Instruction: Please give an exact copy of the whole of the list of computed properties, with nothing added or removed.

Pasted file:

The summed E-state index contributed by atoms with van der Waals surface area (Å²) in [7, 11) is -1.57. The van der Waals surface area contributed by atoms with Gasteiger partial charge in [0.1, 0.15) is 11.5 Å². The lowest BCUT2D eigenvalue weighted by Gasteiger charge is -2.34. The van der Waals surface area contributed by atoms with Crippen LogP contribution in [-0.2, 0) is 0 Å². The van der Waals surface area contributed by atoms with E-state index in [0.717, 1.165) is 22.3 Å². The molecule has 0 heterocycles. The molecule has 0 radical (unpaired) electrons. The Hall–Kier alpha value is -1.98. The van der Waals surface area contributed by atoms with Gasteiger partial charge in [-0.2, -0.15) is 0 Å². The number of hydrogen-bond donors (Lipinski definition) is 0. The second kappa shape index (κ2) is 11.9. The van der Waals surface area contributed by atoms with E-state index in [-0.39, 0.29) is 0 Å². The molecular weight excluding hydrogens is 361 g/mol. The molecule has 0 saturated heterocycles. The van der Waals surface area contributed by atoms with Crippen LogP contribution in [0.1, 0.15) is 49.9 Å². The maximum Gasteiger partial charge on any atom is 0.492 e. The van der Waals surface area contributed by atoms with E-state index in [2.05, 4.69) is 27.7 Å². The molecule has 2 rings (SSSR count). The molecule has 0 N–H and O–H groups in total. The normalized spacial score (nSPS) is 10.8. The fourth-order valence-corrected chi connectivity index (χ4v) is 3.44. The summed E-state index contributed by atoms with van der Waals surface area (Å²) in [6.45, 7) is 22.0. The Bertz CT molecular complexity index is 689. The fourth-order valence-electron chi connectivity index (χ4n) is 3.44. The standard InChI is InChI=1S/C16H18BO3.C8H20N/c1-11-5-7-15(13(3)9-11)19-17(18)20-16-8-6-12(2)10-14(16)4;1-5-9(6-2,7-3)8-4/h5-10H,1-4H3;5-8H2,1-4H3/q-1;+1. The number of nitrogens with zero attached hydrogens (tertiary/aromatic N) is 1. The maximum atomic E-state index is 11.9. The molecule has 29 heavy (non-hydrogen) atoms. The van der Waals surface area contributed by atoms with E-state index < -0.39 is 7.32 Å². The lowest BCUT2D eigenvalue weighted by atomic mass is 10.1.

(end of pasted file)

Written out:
The summed E-state index contributed by atoms with van der Waals surface area (Å²) in [7, 11) is -1.57. The van der Waals surface area contributed by atoms with Gasteiger partial charge in [0.1, 0.15) is 11.5 Å². The lowest BCUT2D eigenvalue weighted by Gasteiger charge is -2.34. The van der Waals surface area contributed by atoms with Crippen LogP contribution in [-0.2, 0) is 0 Å². The van der Waals surface area contributed by atoms with E-state index in [0.717, 1.165) is 22.3 Å². The molecule has 0 heterocycles. The molecule has 0 radical (unpaired) electrons. The Hall–Kier alpha value is -1.98. The van der Waals surface area contributed by atoms with Gasteiger partial charge in [-0.2, -0.15) is 0 Å². The number of hydrogen-bond donors (Lipinski definition) is 0. The second kappa shape index (κ2) is 11.9. The van der Waals surface area contributed by atoms with E-state index in [-0.39, 0.29) is 0 Å². The molecular weight excluding hydrogens is 361 g/mol. The molecule has 0 saturated heterocycles. The van der Waals surface area contributed by atoms with Crippen LogP contribution in [0.1, 0.15) is 49.9 Å². The maximum Gasteiger partial charge on any atom is 0.492 e. The van der Waals surface area contributed by atoms with E-state index in [2.05, 4.69) is 27.7 Å². The molecule has 2 rings (SSSR count). The molecule has 0 N–H and O–H groups in total. The normalized spacial score (nSPS) is 10.8. The fourth-order valence-corrected chi connectivity index (χ4v) is 3.44. The summed E-state index contributed by atoms with van der Waals surface area (Å²) in [6.45, 7) is 22.0. The Bertz CT molecular complexity index is 689. The fourth-order valence-electron chi connectivity index (χ4n) is 3.44. The standard InChI is InChI=1S/C16H18BO3.C8H20N/c1-11-5-7-15(13(3)9-11)19-17(18)20-16-8-6-12(2)10-14(16)4;1-5-9(6-2,7-3)8-4/h5-10H,1-4H3;5-8H2,1-4H3/q-1;+1. The number of nitrogens with zero attached hydrogens (tertiary/aromatic N) is 1. The maximum atomic E-state index is 11.9. The molecule has 29 heavy (non-hydrogen) atoms. The van der Waals surface area contributed by atoms with E-state index < -0.39 is 7.32 Å². The lowest BCUT2D eigenvalue weighted by atomic mass is 10.1.